farm sales Residential Rural

Selling a farm – the importance of preparing for the legalities

Q1 2017

It is vital that farmers and landowners are prepared when it comes to selling their farm, if they want the process to go as smoothly as possible.

Charlie Evans

Partner, South West Estates & Farm Agency

+44 1722 344042

Experience shows that pulling together all the required legal documentation, well ahead of the farm hitting the market, helps to shorten the gap between receiving an offer and exchanging contracts.

This is particularly important at present as farm sales are taking significantly longer to go through than when the market was at its peak.

Buyers and their professional advisers are typically taking a far more cautious approach before they sign contracts, wanting to ensure that every i is dotted and every t is crossed, before they commit.

If efforts have been made to gather information and paperwork together, two to three months before the farm goes on sale, it can make it less stressful for all parties.

Documents required

The good news is most of the documentation required lies within the control of the vendor and should already be in the files held on farm.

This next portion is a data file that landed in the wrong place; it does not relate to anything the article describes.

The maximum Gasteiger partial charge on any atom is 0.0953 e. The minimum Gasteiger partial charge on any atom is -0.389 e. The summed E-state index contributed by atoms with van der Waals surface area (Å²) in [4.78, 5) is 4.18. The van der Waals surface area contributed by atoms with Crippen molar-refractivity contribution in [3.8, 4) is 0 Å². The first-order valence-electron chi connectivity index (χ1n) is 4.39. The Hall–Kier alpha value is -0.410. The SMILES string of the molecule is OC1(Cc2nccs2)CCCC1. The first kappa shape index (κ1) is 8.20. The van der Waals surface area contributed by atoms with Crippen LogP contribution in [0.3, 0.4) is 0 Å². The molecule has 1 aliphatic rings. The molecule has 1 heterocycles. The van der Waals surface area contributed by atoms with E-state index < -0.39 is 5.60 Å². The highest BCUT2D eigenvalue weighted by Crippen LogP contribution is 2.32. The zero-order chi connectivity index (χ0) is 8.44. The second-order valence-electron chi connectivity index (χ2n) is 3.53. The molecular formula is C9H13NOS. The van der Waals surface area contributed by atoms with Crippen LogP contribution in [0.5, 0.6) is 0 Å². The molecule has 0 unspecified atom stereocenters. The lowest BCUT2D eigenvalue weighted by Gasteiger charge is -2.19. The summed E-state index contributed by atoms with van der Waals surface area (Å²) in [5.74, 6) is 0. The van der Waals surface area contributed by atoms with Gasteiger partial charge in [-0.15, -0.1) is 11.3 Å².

The challenge is pulling it into one place so it can be shared with the seller’s solicitor, and in turn a buyer, in one go, rather than in dribs and drabs.

The paperwork that a potential buyer of a farm will want to see includes:

• Draft contacts
• Title plans
• Historic conveyances
• Wayleaves
• Tenancy agreements
• Sporting rights
• Acreage schedules
• Details of energy certificates
• Abstraction licenses
• Council tax records
• Local authority search results
• Listed building status
• Definitive plan of rights of way
• Basic Payment Scheme claims
• VAT registration
• Historic cropping records
• Broadband speed results
• Boiler safety certificates
• Agri-environment scheme agreements
• Draft overage provisions

Possible problem areas

There are a handful of areas where sellers need to be alert to minimise potential delays

For example, farm owners need to make sure they check that documents involving neighbours or third-parties, for example tenancy agreements, have all the required signatures.

Some properties are not still registered with the Land Registry and, while it is possible to sell farms based the old title deeds, it is easier if you have registered title before the point of sale. This process typically takes one to two months.

It can also take significant amounts of time for the results of some Local Authority searches to come through – in some cases 10 weeks or more.

It therefore can make sense for a seller to apply for the searches, rather than leaving it to the buyer. While there is a cost associated with this, it can be a worthwhile investment to avoid holding up a sale.

Strutt & Parker’s Estates and Farm Agency Department has local contacts based across England and Scotland who would be delighted to talk about any aspect of buying or selling farms and farmland.